Celluloid ceiling

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The term celluloid ceiling is a variant on glass ceiling, and refers to women being statistically under-represented in creative positions in Hollywood. Celluloid was the material used to make the film stock that was originally used to make motion pictures in the late 1880s.

Statistics[edit]

The 2013 Celluloid Ceiling Report conducted by the Center for the Study of Women in Television and Film at San Diego State University collected a list of statistics gathered from "2,813 individuals employed by the 250 top domestic grossing films of 2012."[1]

Women accounted for...

  • "18% of all directors, executive producers, producers, writers, cinematographers, and editors. This reflected no change from 2011 and only a 1% increase from 1998."[1]
  • "9% of all directors."[1]
  • "15% of writers."[1]
  • "25% of all producers."[1]
  • "20% of all editors."[1]
  • "2% of all cinematographers."[1]
  • "38% of films employed 0 or 1 woman in the roles considered, 23% employed 2 women, 28% employed 3 to 5 women, and 10% employed 6 to 9 women."[1]

In a New York Times article it was announced that a recent study found that only 15% of the top films in 2013 had women for a lead acting role.[2] The author of the study noted that, "The percentage of female speaking roles has not increased much since the 1940s, when they hovered around 25 percent to 28 percent."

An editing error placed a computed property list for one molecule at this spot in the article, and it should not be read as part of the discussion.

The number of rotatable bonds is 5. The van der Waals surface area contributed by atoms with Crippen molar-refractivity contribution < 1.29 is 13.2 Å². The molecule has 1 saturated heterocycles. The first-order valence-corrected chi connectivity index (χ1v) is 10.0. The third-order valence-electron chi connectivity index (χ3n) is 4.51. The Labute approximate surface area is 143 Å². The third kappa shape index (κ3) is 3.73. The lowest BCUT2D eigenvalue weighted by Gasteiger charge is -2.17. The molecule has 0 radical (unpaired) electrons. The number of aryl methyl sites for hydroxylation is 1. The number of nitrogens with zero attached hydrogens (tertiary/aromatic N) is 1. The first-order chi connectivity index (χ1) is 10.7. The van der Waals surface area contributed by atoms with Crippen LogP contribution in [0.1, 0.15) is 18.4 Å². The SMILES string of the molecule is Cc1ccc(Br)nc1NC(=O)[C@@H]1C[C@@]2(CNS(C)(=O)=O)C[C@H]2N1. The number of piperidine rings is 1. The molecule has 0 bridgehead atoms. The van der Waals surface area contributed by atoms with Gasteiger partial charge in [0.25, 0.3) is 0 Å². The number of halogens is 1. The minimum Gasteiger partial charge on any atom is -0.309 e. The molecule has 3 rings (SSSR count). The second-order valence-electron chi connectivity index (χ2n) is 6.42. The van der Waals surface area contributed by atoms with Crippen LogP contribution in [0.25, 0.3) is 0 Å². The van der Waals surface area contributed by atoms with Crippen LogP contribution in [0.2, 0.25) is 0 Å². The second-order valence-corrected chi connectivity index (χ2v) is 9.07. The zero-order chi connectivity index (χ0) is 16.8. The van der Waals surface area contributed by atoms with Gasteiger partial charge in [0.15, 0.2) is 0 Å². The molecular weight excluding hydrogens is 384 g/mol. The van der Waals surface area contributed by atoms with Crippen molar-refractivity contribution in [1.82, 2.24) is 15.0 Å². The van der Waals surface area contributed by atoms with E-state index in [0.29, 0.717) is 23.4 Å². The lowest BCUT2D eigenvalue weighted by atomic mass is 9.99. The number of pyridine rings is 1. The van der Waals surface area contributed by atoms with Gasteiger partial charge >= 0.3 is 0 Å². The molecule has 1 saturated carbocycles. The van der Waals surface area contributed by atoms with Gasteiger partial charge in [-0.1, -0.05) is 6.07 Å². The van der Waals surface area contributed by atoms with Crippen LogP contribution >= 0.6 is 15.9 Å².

Notable women in filmmaking[edit]

According to Dr. Martha Lauzen, the executive director of the Center for the Study of Women in Television and Film, "If (white) men are directing the vast majority of our films, the majority of those films will be about (white) males from a (white) male point of view,".[3] The female presence in filmmaking is more significant than just employment, it contributes to a greater cultural issue. Even though there is a huge gender disparity in filmmaking, there are notable exceptions, women who have figuratively broken through the celluloid ceiling and become pioneers in their field. Leni Riefenstahl, Kathryn Bigelow, Jane Campion, Gina Prince-Bythewood, Claire Denis, Sofia Coppola, Catherine Hardwick, Amy Heckerling, Julie Taymor, and Nora Ephron are some significant female names in filmmaking today and in history.[4]

Alice Guy-Blaché[edit]

Alice Guy-Blachéis considered to be the first ever female film director, as well as the first director of a fiction film. Blaché directed her first film in 1896, La Fée aux Choux and founded Solax Studios in 1910. Over her lifetime, "she directed between 40 to 50 films and supervised nearly 300 other productions".[5]

Kathryn Bigelow[edit]

Kathryn Bigelow is an American film director, producer, screenwriter, and television director. She became the first woman to win an Academy Award for Best Director for The Hurt Locker, the Directors Guild of America Award for Outstanding Directing, the BAFTA Award for Best Direction, and the Critics' Choice Award for Best Director as well as the Saturn Award for Best Director.[6]